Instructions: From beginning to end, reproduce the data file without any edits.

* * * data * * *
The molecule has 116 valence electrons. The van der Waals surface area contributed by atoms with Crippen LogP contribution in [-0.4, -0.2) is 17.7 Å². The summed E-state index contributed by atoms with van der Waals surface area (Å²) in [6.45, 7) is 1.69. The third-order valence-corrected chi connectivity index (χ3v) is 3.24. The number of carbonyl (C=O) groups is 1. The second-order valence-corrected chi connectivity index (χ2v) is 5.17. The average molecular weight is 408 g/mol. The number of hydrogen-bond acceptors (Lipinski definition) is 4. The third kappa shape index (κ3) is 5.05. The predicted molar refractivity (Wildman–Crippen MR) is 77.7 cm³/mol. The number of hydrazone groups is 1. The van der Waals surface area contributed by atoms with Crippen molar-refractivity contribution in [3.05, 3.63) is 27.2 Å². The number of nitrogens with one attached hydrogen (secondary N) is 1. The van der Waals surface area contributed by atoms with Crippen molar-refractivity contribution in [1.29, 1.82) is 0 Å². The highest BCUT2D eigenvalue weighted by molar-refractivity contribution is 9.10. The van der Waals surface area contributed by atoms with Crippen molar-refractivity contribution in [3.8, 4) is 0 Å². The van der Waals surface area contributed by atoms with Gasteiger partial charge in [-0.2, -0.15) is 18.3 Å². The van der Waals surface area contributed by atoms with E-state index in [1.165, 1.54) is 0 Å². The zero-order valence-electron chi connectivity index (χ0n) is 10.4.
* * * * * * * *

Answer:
The molecule has 116 valence electrons. The van der Waals surface area contributed by atoms with Crippen LogP contribution in [-0.4, -0.2) is 17.7 Å². The summed E-state index contributed by atoms with van der Waals surface area (Å²) in [6.45, 7) is 1.69. The third-order valence-corrected chi connectivity index (χ3v) is 3.24. The number of carbonyl (C=O) groups is 1. The second-order valence-corrected chi connectivity index (χ2v) is 5.17. The average molecular weight is 408 g/mol. The number of hydrogen-bond acceptors (Lipinski definition) is 4. The third kappa shape index (κ3) is 5.05. The predicted molar refractivity (Wildman–Crippen MR) is 77.7 cm³/mol. The number of hydrazone groups is 1. The van der Waals surface area contributed by atoms with Crippen molar-refractivity contribution in [3.05, 3.63) is 27.2 Å². The number of nitrogens with one attached hydrogen (secondary N) is 1. The van der Waals surface area contributed by atoms with Crippen molar-refractivity contribution in [1.29, 1.82) is 0 Å². The highest BCUT2D eigenvalue weighted by molar-refractivity contribution is 9.10. The van der Waals surface area contributed by atoms with Crippen molar-refractivity contribution in [3.8, 4) is 0 Å². The van der Waals surface area contributed by atoms with Gasteiger partial charge in [-0.2, -0.15) is 18.3 Å². The van der Waals surface area contributed by atoms with E-state index in [1.165, 1.54) is 0 Å². The zero-order valence-electron chi connectivity index (χ0n) is 10.4.